1889 Washington's Magazine | August/September 2019

Page 32

Andrew Pogue

home + design

Their 8-acre parcel outside Seabeck is in a forested spot with sweeping views of Hood Canal. “It kind of feels like the edge of the world,” Eric Walter said. Walter owns the Seattlebased firm mw | works architecture + design, and partnered with Brent Heath of E&H Construction to craft a simple cabin getaway for the couple—one that, like Seabeck, delivers everything they need and nothing they don’t. The design process started with a 20-foot square foundation, which had belonged to the site’s previous home that had been torn down. “We chose to reuse that foundation, so that gave us this constraint right out of the gate. It forced us to think about what was important and what could fall away,” Walter said. “There was a desire to keep it simple, but there was also a necessity to work within this footprint and make it efficient.” The resulting 1,140-square-foot cabin appears as a straightforward box, with open living spaces on the first floor and two bedrooms and shared bathroom on the second. Exterior oxidized tight-knot cedar siding and blackened cement infill panels allow it to blend in with the trees. Inside, floor-to-ceiling glass frames canal views downstairs, while upstairs skylights admit natural light into the bathroom and let the couple stargaze from bed. Walter limited the palette to just a few textures, combining alder floors with walls covered in white-painted MDF and pine plywood. “We didn’t want any drywall,” Connor said, citing how the material turns to mush during floods. Thanks to the design-and-build team’s attention to detail, precise reveals around the interior paneling give it a more modern look. “It almost feels like somebody clicked this house together, like Legos,” Connor said. “Having those wood walls really changes the feel of the house. It feels very solid and very warm.” For the couple, the real attraction to Seabeck and its surroundings is the chance to spend long, relaxed days outside hitting the hiking trails that start at their front door, where they can savor the “wildness” that inspired the home’s design. “Ideally, the house isn’t making a statement greater than the place it sits,” Walter said. “So, our first response, and I think theirs, too, was to try to do something that was pretty modest and receded into the forest, rather than make a mark there.” 30          1889 WASHINGTON’S MAGAZINE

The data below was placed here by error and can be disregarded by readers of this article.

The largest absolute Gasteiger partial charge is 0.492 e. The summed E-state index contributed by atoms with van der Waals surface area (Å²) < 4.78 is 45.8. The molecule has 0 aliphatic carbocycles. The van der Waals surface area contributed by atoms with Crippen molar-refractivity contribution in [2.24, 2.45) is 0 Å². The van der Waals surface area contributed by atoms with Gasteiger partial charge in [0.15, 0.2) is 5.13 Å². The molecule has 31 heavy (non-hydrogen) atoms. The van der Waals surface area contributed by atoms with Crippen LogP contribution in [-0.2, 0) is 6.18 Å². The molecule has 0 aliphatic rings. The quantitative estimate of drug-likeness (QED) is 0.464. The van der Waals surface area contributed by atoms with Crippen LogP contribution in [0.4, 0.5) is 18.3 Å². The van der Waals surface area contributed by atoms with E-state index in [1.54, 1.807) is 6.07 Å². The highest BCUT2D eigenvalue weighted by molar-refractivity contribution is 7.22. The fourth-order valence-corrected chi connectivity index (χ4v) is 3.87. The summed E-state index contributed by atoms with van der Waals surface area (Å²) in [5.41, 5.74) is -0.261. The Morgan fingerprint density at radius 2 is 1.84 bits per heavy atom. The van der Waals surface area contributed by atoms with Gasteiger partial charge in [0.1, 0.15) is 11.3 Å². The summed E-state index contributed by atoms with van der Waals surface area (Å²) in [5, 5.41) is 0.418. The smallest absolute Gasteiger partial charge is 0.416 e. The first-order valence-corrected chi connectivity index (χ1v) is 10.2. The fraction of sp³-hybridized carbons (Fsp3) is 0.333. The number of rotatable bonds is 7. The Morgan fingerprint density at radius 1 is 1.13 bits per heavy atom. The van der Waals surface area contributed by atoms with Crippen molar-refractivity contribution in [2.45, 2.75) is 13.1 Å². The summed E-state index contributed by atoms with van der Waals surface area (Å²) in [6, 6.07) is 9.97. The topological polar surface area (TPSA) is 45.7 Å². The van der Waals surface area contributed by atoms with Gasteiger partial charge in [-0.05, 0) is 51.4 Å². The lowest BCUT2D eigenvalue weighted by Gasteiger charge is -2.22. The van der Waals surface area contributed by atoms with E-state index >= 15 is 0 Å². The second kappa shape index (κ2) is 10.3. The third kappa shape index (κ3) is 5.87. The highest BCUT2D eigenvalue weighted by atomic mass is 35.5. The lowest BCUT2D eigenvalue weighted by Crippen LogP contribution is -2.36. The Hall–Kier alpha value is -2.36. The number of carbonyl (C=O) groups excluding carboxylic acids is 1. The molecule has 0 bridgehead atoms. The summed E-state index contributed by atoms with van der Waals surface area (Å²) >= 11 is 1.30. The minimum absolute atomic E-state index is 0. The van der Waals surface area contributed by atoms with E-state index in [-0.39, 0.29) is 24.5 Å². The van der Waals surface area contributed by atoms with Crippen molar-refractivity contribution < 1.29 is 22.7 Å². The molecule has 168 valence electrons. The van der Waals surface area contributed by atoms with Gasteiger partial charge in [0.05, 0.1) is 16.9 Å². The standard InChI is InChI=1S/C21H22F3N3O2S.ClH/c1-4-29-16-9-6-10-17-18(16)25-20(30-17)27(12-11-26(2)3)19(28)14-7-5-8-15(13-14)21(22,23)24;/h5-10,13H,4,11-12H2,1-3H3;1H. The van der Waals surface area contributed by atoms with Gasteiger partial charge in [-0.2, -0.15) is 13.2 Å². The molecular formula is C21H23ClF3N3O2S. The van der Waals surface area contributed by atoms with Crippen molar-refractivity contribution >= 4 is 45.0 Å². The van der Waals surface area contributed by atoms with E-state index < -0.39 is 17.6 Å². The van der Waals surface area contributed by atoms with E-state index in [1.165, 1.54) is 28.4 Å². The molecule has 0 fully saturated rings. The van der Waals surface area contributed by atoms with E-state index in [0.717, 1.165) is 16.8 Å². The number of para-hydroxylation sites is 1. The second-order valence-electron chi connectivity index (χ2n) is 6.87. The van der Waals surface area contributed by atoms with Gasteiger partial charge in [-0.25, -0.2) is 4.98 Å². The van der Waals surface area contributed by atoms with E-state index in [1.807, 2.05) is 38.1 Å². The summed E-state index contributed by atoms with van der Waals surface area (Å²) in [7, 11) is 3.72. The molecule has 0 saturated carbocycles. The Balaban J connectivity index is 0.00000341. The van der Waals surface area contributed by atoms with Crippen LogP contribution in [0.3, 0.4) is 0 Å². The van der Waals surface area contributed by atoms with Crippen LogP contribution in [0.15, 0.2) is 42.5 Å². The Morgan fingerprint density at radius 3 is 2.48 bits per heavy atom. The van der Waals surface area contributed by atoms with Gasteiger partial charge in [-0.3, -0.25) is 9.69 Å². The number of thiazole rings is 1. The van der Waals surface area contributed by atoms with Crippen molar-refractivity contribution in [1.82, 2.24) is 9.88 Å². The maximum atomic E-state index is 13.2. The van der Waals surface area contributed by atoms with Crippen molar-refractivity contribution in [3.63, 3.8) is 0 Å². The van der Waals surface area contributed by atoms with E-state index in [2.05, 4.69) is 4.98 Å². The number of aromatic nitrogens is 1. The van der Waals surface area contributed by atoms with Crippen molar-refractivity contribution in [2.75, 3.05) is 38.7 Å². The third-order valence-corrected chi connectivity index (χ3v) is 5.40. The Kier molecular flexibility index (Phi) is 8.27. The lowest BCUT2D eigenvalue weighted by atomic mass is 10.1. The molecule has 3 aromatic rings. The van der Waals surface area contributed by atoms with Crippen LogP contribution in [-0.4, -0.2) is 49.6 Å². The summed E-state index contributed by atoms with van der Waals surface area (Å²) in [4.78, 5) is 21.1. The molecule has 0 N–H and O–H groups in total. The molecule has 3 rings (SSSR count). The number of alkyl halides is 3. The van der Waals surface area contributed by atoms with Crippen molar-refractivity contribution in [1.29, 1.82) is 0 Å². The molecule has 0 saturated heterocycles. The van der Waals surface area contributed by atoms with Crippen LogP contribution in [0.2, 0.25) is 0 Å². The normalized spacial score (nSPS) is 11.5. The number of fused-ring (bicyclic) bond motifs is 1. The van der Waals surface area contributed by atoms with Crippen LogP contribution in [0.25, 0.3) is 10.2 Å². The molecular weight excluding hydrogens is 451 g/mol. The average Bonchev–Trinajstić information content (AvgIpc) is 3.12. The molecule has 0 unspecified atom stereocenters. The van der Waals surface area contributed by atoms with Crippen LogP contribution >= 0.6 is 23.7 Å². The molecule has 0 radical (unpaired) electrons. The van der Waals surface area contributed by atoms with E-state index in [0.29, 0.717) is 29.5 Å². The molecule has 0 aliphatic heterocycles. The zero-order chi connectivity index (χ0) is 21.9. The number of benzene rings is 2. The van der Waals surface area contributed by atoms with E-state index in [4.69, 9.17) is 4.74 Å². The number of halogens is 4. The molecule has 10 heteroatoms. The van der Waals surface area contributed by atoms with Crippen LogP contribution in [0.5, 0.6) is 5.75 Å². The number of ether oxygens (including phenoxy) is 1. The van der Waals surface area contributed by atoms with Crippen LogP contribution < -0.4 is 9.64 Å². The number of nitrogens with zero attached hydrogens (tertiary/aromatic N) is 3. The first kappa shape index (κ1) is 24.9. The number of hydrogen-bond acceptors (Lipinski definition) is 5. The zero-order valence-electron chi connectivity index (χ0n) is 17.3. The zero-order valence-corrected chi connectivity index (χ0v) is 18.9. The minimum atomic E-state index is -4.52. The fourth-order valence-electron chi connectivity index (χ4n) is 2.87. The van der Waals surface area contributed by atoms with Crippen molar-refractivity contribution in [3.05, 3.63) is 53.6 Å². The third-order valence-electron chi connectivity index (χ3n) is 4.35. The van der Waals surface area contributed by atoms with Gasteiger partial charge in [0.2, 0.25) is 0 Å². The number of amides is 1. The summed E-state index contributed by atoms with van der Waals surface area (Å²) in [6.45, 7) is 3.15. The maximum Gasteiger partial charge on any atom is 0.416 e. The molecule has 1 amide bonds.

Haris Kenjar

Open living spaces and floor-to-ceiling windows keep this Seabeck home simple.

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